With singers from across the globe, expertly nurtured by artists of the calibre of Academy director Dennis O’Neill, displaying individual personalities and singing styles, this afternoon recital encapsulated the pleasure in hearing (and watching) young artists. What made this recital all the more enjoyable was that this afternoon of singing from 13 up-and-coming performers was spared the palaver of the operatunity knocks tv talent show taking place up the road.
The concert began with the confident and charming Shanul Sharma bringing a thrill or two (or three) with Tonio’s bright and happy Ah! Mes amis from Donizetti’s La Fille du Régiment. The Indian born former heavy metal bands vocalist displayed a natural elegance of vocal and performance style. The jollity continued with Croatian Nela Šarić delighting the audience with a an expressive and sprightly performance of Musetta’s Quando m’ en vo, from Puccini’s La Bohème. As with each of the performers, Nela was perfectly at ease not just singing but performing to the audience.
Australian soprano Rhian Saunders sang a tender and poignant Adieu notre petite table from Massennet’s Manon. This was a gentle and controlled performance from a young singer already gains plenty of international experience while, in total contrast, we had a strong and determined Elly Hunter Smith giving an intense, firmly focussed performance of the song Schmerzen, Wagner’s Wesendonck Lieder.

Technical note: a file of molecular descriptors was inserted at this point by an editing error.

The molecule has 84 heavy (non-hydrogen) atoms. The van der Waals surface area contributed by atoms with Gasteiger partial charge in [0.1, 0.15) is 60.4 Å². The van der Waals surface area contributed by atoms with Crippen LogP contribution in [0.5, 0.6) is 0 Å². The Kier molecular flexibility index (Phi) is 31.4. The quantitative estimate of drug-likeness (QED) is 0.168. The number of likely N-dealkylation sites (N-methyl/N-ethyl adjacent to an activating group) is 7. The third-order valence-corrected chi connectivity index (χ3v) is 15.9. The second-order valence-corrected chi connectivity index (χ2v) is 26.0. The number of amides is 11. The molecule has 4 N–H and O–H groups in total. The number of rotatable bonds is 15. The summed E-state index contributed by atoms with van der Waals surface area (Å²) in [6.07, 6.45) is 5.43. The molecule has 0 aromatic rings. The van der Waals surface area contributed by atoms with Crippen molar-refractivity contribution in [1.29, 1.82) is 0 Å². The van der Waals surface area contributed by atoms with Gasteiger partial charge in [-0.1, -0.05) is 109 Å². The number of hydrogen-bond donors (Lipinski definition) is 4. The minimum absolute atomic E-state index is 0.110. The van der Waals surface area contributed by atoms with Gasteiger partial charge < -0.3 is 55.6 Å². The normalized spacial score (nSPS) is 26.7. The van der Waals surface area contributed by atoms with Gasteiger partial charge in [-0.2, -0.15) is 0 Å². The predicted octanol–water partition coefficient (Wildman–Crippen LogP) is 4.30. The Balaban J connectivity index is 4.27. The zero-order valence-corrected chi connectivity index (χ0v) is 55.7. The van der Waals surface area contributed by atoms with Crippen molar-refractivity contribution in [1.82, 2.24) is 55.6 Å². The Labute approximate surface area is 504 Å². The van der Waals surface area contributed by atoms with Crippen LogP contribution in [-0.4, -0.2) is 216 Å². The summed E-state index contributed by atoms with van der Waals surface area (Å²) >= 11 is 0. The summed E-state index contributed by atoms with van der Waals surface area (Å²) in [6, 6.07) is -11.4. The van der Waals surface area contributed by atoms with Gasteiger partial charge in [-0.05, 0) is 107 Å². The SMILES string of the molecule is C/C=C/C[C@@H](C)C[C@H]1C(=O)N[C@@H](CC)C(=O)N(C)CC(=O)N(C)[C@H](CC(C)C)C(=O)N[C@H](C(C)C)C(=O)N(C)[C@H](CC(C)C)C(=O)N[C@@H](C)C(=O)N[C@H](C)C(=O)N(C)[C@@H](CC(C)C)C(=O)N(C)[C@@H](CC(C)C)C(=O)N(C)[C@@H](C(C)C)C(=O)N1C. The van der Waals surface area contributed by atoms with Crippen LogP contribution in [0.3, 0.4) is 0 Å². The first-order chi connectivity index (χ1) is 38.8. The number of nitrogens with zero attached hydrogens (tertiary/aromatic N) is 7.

Our first duet was a splendid La ci darem la mano from Mozart’s Don Giovanni. Zerlina was sung with charm and innocence by soprano Claire Condipodero and fellow Australian Nathan Lay was a perfectly rackish Don.
British soprano Ellie Edmonds warmed into the gorgeous Mon coeur s’ouvre à ta voix, Saint- Saëns, Samson et Dalila, her performance elegant and refined while we had a characterful Kate Amos had more than a little spring in her step singing Norina’s Quel guardo il cavaliere from Donizetti’s Don Pasquale.
The first half of the programme concluded with not one but two Violettas from Veri’s La Traviata, first Hannah Dobra with a splendid Sempre Libera , full of life and energy, followed by Brindisi from a neatly paired Nela Šarić and Shanul Sharma.
Claire Condipodero opened the second half of the recital with a gorgeously chilling and moving Tu che di gel sei cinta from Puccini’s Turandot and a beautifully sung Depuis le jour from Charpntier’s Louise by Chloë Morgan, delicate, intricate and controlled.
Annina Gieré was heartfelt and mournful with Air de Lia from Debussy’s L’Enfant Prodigue and Sarah Hayashi displayed a natural presence with a warm and compelling Bel raggio lusinghier from Rossini’s Semiramide.
Nathan Lay returned to the stage exchanging the Verdi’s immoral seducer for Wagner’s Wolfram with O du, mein holder Abendstern, from Tannhäuser. The programme came to a sparkling conclusion with two very different duets. But before that we were in for another very different treat with a glorious Arshak Kuzikyan seducing us with a full-voiced Aleko’s Cavatina from Rachmaninov.
A lovely pairing of Sarah Hayashi and Chloë Morgan produced a scintillating Vanne a regnar, ben mio from Mozart’s Il Rè Pastore and then Shanul Sharma and Nathan Laybrough the afternoon to a seductive end with Au fond du temple saint, Bizet’s Les Pêcheurs de Perles. The singers were sympathetically accompanied by Wales International Academy of Voice alumni Gareth Llyr Simon.
Watch out for these names – there are plenty of young stars in the making.